Increasing Use of BCMA-Directed Therapies in Multiple Myeloma

Adam Cohen, MD, discussed the recent updates and advancements in BCMA-directed therapies for multiple myeloma.

With the recent FDA approvals of belantamab mafodotin (BLENREP), ciltacabtaene autoleucel (cilta-cel; Carvykti), and idecabtagene vicleucel (ide-cel; Abecma), the multiple myeloma treatment landscape is hub for BCMA-directed therapies.

Each of the FDA-approved BCMA-directed therapies, and targets are being explored in ongoing studies examining response rates in patients with or without prior BCMA-directed CAR T-cell therapy.

The BCMA CAR products currently approved for patients with myeloma are specifically for those who have had at least 4 prior lines of therapy, including a proteasome inhibitor image and a CD38 antibody. While there is no age limit, patients should be in good enough condition to withstand cytokine release syndrome and are typically those without advanced heart failure, uncontrolled cardiac conditions, oxygen independence, or other severe pulmonary conditions.

During the 3rd Summit of the Americas on Immunotherapies for Hematologic Malignancies, Adam Cohen, MD, director, Myeloma Immunotherapy, and associate professor of Medicine at the Hospital of the University of Pennsylvania, presented clinical data supporting the approved agents. He noted the positive findings of the exciting new immunotherapies for myeloma which have shown high response rates, even in patients who have had prior BCMA-directed CAR T cells.

In an interview with Targeted OncologyTM, Cohen further discussed the recent updates and advancements in BCMA-directed therapies for multiple myeloma.

TARGETED ONCOLOGY: Can you discuss your presentation on the topic of BCMA-directed therapies for patients with multiple myeloma?

Cohen: The bulk of my talk is presenting the clinical data that supports the use of both belantamab mafodotin, as well as ide-cel, and cilta-cel, which are FDA approved products. I also go through some of the exciting data coming out with the bispecific antibodies and other immune therapy that's showing a lot of promise in myeloma as well as in other cancers.

I reviewed some of the most mature data from the BCMA-targeted bispecifics as well as from 2 bispecifics hitting other targets, 1 called GPRC5D and 1 [called] FCRH5. So, there's really a lot of exciting new immunotherapies for myeloma, and these are showing high response rates, even in patients who have already had prior CAR T cells or prior BCMA-directed therapy in some cases.

Then, I finished up with a little bit of discussion of correlative analysis trying to understand mechanisms of resistance, which patients might be likely to respond, and which patients might not. I think that's going to hopefully help frame the next generation of trials if we really understand why some patients are not going to respond to these current products that are either better products that we can use, or can we combine these currently available therapies with some of our other therapies in myeloma to really start getting deeper and more durable remissions for more patients and maybe even eventually get to a cure? That's really what we're all hoping [for].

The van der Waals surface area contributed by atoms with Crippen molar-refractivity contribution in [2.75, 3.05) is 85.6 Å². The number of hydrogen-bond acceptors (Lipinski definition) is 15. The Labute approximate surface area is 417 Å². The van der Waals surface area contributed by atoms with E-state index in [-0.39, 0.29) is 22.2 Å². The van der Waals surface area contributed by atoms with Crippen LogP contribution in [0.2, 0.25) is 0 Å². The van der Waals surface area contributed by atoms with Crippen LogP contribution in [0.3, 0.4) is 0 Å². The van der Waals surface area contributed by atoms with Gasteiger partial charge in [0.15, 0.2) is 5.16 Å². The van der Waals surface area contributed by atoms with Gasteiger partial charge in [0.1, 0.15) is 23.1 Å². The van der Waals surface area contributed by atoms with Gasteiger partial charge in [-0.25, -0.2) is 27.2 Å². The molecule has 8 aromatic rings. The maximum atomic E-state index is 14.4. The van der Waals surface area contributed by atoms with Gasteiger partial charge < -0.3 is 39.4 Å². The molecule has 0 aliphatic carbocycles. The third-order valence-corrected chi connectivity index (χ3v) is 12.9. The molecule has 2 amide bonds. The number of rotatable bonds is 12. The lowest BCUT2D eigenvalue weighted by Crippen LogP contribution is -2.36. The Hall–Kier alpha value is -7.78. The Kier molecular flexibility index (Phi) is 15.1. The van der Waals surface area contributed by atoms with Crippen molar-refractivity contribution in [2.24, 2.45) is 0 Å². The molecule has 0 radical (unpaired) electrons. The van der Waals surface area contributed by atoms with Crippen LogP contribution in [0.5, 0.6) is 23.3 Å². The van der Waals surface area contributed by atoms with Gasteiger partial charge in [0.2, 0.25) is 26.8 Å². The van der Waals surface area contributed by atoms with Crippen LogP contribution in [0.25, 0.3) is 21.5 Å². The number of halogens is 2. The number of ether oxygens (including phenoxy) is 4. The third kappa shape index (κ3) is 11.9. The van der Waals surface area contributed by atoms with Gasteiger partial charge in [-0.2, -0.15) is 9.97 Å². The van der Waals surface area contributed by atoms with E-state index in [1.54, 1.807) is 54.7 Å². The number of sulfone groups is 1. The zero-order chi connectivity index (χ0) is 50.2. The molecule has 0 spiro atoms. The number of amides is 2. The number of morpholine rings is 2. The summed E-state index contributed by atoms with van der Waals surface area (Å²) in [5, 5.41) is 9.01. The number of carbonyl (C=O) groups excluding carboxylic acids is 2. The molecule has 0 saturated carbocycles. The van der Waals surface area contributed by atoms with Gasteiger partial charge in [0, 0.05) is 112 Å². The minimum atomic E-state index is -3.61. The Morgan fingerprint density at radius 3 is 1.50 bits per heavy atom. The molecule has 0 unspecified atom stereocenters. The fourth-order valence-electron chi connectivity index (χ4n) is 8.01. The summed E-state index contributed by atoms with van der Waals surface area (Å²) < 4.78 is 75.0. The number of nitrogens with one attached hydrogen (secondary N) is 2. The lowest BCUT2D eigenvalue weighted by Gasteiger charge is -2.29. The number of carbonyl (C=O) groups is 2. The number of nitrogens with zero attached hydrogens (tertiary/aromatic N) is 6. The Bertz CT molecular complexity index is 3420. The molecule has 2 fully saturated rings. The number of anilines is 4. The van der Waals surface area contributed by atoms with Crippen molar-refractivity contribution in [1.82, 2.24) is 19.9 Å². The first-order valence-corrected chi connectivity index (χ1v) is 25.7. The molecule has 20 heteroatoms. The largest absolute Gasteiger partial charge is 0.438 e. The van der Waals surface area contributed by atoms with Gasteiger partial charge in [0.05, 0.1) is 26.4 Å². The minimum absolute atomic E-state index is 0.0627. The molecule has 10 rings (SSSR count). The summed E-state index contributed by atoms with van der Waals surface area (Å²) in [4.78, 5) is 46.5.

What survival response rates are being seen with other therapies for this disease?

Unfortunately, once patients had become refractory to some of our standard upfront treatments, proteasome inhibitors, IMiDs and CD-38 antibodies, we know that relapse in that relapsed refractory population, that response rates, PFS, and survivals are fairly poor. There was a large study called the MAMMOTH study that was a retrospective look back at multiple different regimens from multiple centers. Regardless of the regimen, the response rates were somewhere in the order of 30%, the PFS was only 3 to 4 months, and survival was generally in the order of 6 to 8 months. It really was an area of unmet need, and fortunately, the BCMA targeted therapies are trying to fill that niche.

Can you discuss some of the FDA approved agents? What was exciting about the study supporting these approvals?

The first BCMA-targeted drug that was approved was called belantamab mafodotin. This is an anti-BCMA antibody drug conjugate. It's a monoclonal antibody that has a microtubule poison on the end of it called MMAF, and it's given as an IV infusion every 3 weeks. It was approved based on the DREAMM-2 study which looked at 2 different doses of the drug and found that the 2.5 milligram per kilogram dose was sort of the optimal one going forward, and that's the one that got approved.

The response rate, again in that heavily refractory population of a median 6-7 prior lines of therapy was around 32%. Median PFS was only about 3 months, but the median duration of response was 11 months, meaning if you did get a response, those responses tended to be fairly durable. We've had patients on this drug going on more than 2 and a half years. So that's the first one that got approved in 2020.